You need me because just like you, we are both the same. We are special. Like everyone else, we know.

 

Sincerely,

Your gift

The Gum(by)

gum-654238_960_720

 

Interview Transcript with Gumby

 

​ME:  Welcome to National Private Reactions.  This is your host, Rebecca, filling in for our chief editor.  He is on leave until further action is denied.   Joining us today is a very special television star from the 1950s: Gumby.

Gumby, it’s great to have you on the show with us this morning, can you tell us a little about your life as a TV star?

GUMBY:  I’d be happy to, Rebecca.  My story is one I’ve wanted to tell for a long time.

I was very satisfied when I began acting in the fifties.  I always wanted people to know my name. When I saw a chance for success, I ran with it.  I was introduced to some larger-than-life people in the business.  They molded me and many other characters into household names.  They also fed me very well.

ME: Food is definitely the spice of life for someone who’s a little on the bland side.  I understand you raised questions about your ‘boring’ appearance during the third season?

GUMBY:  I did, yes. I wanted a more Bohemian look, but the producer wasn’t hip to it. It was a different time back then.  Pokey was getting all the attention and I was starting to get depressed, you know?

ME: Yes.

GUMBY: It’s embarrassing at a certain point in your career to look over at your pony and see the girls going wild.  I never had any girls.  I’d get home, kick my feet off, and go to bed by 9.

ME: That must have been very difficult for you.  Pokey had a bit of a reputation, didn’t he?

GUMBY: Well, yes.  At the time I thought he was just having fun, but now I look back and see that maybe things weren’t all they were cracked up to be.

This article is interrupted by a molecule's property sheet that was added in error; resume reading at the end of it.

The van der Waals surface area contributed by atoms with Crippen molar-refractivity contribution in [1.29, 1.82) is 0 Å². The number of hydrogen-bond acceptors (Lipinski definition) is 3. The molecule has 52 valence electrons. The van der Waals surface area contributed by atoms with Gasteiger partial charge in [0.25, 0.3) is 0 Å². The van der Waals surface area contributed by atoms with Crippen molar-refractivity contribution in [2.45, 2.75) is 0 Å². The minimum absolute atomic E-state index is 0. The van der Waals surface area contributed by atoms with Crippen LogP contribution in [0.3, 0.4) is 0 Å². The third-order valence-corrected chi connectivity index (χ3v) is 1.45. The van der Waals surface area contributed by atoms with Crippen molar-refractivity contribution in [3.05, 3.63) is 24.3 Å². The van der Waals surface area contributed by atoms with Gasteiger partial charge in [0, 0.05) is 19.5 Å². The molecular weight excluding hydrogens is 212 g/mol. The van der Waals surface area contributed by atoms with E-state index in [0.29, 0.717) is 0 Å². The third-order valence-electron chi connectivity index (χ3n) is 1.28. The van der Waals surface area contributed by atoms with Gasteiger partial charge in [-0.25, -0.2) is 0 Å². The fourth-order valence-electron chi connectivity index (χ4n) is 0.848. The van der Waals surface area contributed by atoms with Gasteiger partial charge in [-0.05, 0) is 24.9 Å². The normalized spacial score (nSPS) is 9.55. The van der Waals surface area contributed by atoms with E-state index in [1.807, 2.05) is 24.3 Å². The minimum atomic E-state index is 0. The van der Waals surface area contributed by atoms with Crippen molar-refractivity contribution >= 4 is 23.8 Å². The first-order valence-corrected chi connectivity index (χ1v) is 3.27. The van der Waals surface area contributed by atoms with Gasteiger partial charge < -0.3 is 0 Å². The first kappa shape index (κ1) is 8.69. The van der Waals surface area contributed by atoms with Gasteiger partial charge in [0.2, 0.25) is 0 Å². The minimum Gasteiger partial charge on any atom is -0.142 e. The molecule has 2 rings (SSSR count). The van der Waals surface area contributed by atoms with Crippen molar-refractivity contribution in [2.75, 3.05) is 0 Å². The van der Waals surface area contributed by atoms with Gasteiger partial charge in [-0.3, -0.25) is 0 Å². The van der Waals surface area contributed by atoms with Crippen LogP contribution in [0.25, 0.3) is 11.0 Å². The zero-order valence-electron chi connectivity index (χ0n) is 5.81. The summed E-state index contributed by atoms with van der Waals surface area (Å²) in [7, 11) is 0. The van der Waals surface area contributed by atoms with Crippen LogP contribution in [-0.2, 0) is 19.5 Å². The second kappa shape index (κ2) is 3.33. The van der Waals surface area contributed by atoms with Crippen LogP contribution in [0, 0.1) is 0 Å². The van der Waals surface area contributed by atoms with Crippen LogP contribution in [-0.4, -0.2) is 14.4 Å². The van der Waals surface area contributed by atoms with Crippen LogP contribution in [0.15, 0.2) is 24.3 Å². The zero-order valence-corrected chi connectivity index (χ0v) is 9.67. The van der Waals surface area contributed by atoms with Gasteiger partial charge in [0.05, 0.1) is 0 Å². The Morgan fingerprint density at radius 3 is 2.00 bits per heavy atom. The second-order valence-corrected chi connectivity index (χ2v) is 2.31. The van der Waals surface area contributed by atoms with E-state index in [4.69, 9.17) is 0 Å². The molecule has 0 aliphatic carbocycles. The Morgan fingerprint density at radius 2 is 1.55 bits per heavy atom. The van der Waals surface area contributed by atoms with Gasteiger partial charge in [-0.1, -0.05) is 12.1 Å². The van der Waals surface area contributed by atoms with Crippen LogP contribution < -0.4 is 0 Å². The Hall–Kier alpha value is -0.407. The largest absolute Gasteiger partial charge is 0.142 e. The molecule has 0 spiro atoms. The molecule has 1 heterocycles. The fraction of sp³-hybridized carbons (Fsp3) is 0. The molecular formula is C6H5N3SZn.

ME: How so?

GUMBY: He wasn’t very nice to those women.  Sometimes he’d make comments about their body or their size.  But then again, he did it to everyone, so who’s to say?

ME: Did he do it to you?

GUMBY: I guess if I really think about it, my eating disorder started around the time he began teasing me about my body type.

ME:  Is that why you eventually quit television?

GUMBY:  No. I ended up getting help for it, but not before I swallowed multiple sets.  I couldn’t stop.  It got to the point where I’d come into work and start angling for the couch on stage.  I was afraid they’d fire me when the cameras started missing.  It was hard.

ME:  Eating disorders aside, why did you quit show business, Gumby?

GUMBY:  It’s just a dirty business.  Too much attention to appearance.   Too many hours out of my life.  Too many Blockheads.

ME:  Thank you so much, for taking the time to be with us today, Gumby.  We’d love to have you back for our future segment titled: Those That Stick.

That’s all the time we have for today and please stay tuned for: Pondering Quietly.

 

Published:

https://www.scarletleafreview.com/short-stories9/rebecca-lee-interview-transcript-with-gumby

 

 

 

Pain Reliever

aleve

Name: Aleve

Age: Expiration date optional

Body Type: Curvy

Looking For:

Someone who is mysterious and probably misunderstood.  Substance use is acceptable as long as it’s for healing purposes only.

My Ideal Date:  

Watching old VHS tapes of Tom Waits and comparing it to your band.

Three Things I Can’t Live Without:

1.)The joy of helping others

2.)Water

3.)The back shelf of your pantry

Faith/Spirituality: